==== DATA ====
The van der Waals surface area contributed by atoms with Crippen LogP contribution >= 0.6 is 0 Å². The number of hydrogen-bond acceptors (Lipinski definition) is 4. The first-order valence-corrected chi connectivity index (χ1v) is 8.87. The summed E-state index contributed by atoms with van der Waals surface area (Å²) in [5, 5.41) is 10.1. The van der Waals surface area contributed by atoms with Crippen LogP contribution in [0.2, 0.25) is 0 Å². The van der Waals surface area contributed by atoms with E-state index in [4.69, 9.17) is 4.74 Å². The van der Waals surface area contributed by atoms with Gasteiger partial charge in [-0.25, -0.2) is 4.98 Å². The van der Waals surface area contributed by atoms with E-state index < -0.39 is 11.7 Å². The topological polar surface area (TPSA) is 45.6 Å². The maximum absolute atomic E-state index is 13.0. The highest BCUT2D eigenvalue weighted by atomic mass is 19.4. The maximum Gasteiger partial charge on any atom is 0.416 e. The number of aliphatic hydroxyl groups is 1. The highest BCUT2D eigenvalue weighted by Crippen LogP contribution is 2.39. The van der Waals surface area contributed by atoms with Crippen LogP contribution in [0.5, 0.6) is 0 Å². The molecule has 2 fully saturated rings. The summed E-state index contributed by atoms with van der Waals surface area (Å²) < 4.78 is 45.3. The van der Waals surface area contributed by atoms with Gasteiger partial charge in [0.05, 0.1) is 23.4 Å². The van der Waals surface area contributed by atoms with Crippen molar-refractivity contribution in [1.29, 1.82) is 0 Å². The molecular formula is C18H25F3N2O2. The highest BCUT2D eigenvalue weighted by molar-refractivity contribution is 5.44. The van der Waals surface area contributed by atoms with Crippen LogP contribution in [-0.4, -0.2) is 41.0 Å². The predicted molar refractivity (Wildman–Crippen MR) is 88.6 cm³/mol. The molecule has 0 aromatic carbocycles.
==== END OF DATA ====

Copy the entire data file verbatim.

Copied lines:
The van der Waals surface area contributed by atoms with Crippen LogP contribution >= 0.6 is 0 Å². The number of hydrogen-bond acceptors (Lipinski definition) is 4. The first-order valence-corrected chi connectivity index (χ1v) is 8.87. The summed E-state index contributed by atoms with van der Waals surface area (Å²) in [5, 5.41) is 10.1. The van der Waals surface area contributed by atoms with Crippen LogP contribution in [0.2, 0.25) is 0 Å². The van der Waals surface area contributed by atoms with E-state index in [4.69, 9.17) is 4.74 Å². The van der Waals surface area contributed by atoms with Gasteiger partial charge in [-0.25, -0.2) is 4.98 Å². The van der Waals surface area contributed by atoms with E-state index < -0.39 is 11.7 Å². The topological polar surface area (TPSA) is 45.6 Å². The maximum absolute atomic E-state index is 13.0. The highest BCUT2D eigenvalue weighted by atomic mass is 19.4. The maximum Gasteiger partial charge on any atom is 0.416 e. The number of aliphatic hydroxyl groups is 1. The highest BCUT2D eigenvalue weighted by Crippen LogP contribution is 2.39. The van der Waals surface area contributed by atoms with Crippen LogP contribution in [0.5, 0.6) is 0 Å². The molecule has 2 fully saturated rings. The summed E-state index contributed by atoms with van der Waals surface area (Å²) < 4.78 is 45.3. The van der Waals surface area contributed by atoms with Gasteiger partial charge in [0.05, 0.1) is 23.4 Å². The van der Waals surface area contributed by atoms with Crippen molar-refractivity contribution in [1.29, 1.82) is 0 Å². The molecular formula is C18H25F3N2O2. The highest BCUT2D eigenvalue weighted by molar-refractivity contribution is 5.44. The van der Waals surface area contributed by atoms with Crippen LogP contribution in [-0.4, -0.2) is 41.0 Å². The predicted molar refractivity (Wildman–Crippen MR) is 88.6 cm³/mol. The molecule has 0 aromatic carbocycles.